Insomnia is a sleep disorder that involves difficulty falling asleep, waking up in the middle of the night with trouble falling back asleep, or waking up too early in the morning. Insomnia can be a short term disorder or a long term/ chronic disorder. There are many known causes that lead to this sleep disorder. Depression, stress, pain /illness, and drinking too much caffeine can lead to insomnia. People can treat insomnia with sleeping pills. They help the majority of the population in the 9-15% of people that suffer from insomnia.

I read an article (see below) recently about another way to deal with insomnia. Researchers call this the "cooling effect" in a sense. Some researchers took a sample of 24 people to achieve, "frontal cerebral thermal transfer," which is known as the cooling, half of them were tested. 13 of the people wore plastic caps with water at different temperatures that circulated through them. The other 13 people didn't wear the caps. They were monitored as they slept. Researchers compared the time needed to fall asleep between the people with and without the caps and also between the changes in temperature in the caps. The result of the study showed that the people that wore the caps that had the highest "cooling intensity" temperature fell asleep within 13 minutes which was significantly faster than all other people. This proves that the slow-down in metabolism in the frontal cortex leads to better sleeping and inversely, insomnia is connected to an increased metabolism in the frontal cortex.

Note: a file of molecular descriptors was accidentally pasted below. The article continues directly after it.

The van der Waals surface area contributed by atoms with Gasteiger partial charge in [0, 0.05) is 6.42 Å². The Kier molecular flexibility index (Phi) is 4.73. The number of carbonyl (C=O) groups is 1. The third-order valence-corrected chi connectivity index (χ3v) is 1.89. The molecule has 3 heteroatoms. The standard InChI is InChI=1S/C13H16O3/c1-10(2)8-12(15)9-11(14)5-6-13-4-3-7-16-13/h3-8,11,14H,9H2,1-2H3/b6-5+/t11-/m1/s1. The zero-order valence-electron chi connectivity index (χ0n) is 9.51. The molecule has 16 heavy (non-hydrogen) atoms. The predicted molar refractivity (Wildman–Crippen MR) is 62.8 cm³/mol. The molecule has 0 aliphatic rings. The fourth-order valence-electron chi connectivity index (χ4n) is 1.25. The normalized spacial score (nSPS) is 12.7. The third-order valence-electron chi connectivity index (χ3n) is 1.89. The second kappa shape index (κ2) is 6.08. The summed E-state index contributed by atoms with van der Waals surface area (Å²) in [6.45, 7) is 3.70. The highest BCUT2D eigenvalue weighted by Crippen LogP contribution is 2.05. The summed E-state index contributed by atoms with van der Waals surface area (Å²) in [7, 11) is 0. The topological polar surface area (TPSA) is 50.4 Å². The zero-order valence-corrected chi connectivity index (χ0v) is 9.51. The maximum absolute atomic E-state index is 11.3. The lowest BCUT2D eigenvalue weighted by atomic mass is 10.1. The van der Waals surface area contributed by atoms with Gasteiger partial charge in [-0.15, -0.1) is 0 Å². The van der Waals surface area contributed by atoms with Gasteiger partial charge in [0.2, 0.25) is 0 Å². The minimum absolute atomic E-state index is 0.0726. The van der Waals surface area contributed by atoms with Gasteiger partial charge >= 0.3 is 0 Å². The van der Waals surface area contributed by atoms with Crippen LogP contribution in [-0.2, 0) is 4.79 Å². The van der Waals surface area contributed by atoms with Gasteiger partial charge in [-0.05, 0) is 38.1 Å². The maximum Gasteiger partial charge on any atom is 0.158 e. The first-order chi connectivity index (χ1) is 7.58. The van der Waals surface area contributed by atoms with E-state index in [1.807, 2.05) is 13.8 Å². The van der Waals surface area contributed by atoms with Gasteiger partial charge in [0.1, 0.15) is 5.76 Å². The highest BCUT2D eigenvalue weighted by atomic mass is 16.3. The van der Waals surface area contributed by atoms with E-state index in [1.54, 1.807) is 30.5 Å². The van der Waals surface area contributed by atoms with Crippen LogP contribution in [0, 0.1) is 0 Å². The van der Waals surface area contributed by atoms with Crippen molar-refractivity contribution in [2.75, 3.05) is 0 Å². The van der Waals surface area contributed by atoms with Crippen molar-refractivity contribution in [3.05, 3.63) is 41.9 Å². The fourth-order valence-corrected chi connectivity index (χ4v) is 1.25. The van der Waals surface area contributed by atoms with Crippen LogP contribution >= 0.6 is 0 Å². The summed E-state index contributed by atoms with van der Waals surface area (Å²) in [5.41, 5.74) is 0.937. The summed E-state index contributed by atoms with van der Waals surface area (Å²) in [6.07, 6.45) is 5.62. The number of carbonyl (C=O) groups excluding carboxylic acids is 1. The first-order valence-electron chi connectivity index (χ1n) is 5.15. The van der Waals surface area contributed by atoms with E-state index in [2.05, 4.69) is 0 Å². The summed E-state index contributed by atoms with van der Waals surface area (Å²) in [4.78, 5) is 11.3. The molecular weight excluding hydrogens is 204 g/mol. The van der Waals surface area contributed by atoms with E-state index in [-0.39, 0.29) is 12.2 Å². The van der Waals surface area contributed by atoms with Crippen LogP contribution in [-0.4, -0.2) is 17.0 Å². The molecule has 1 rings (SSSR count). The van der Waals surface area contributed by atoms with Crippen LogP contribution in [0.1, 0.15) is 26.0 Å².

(http://articles.latimes.com/2011/jun/13/news/la-heb-sleep-insomnia-cool-brain-20110613) Insomnia article


Four Loko: Depressant and Stimulant

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The drink Four Loko has been a very controversial item available because of the opposing effects it has on the body when consumed. Each can, being 16 oz. and 12% alcohol, also contains a large amount of caffeine in the form of taurine and guarana. The exact amount of caffeine is unknown, but the company that produces Four Loko was quoted saying the drink is equivalent to having "three beers, a can of Red Bull, and a large espresso." The drink has been banned in several areas, requiring that the caffeine be removed before it is allowed to be available again in stores.
The alcohol acts as a depressant on the nervous system, slowing reaction time and basic thought processes, while the caffeine does the opposite, acting as a stimulant. The result of mixing both has been deadly, especially on college campuses. When consumed in large amounts, the sensations of depression and stimulation clash which then overwhelms the nervous system and circulatory system. It has often been described as 'the awake drunk' because of the sense of alertness felt, despite impairment.
One article posted by the Association for Psychological Science discussed Four Loko and its cause of a phenomenon called situational specificity of tolerance. It concerns where an individual consumes alcohol - if it is somewhere they are both familiar and comfortable with, the effects of alcohol are felt less. On the other hand, if it is an unknown place, the effects appear to be stronger. The same occurs with taste. For example, we pair the flavor of beer with its alcohol content. However, when Four Loko is consumed (which has a variety of fruity flavors) the alcohol content isn't associated with the taste of fruit, usually leading to a larger intake of alcohol.
Because of Four Loko's safety issues, it is recommended not to be taken. The conflict between depressant and stimulant is too hard on the body.

The Activation-Synthesis Theory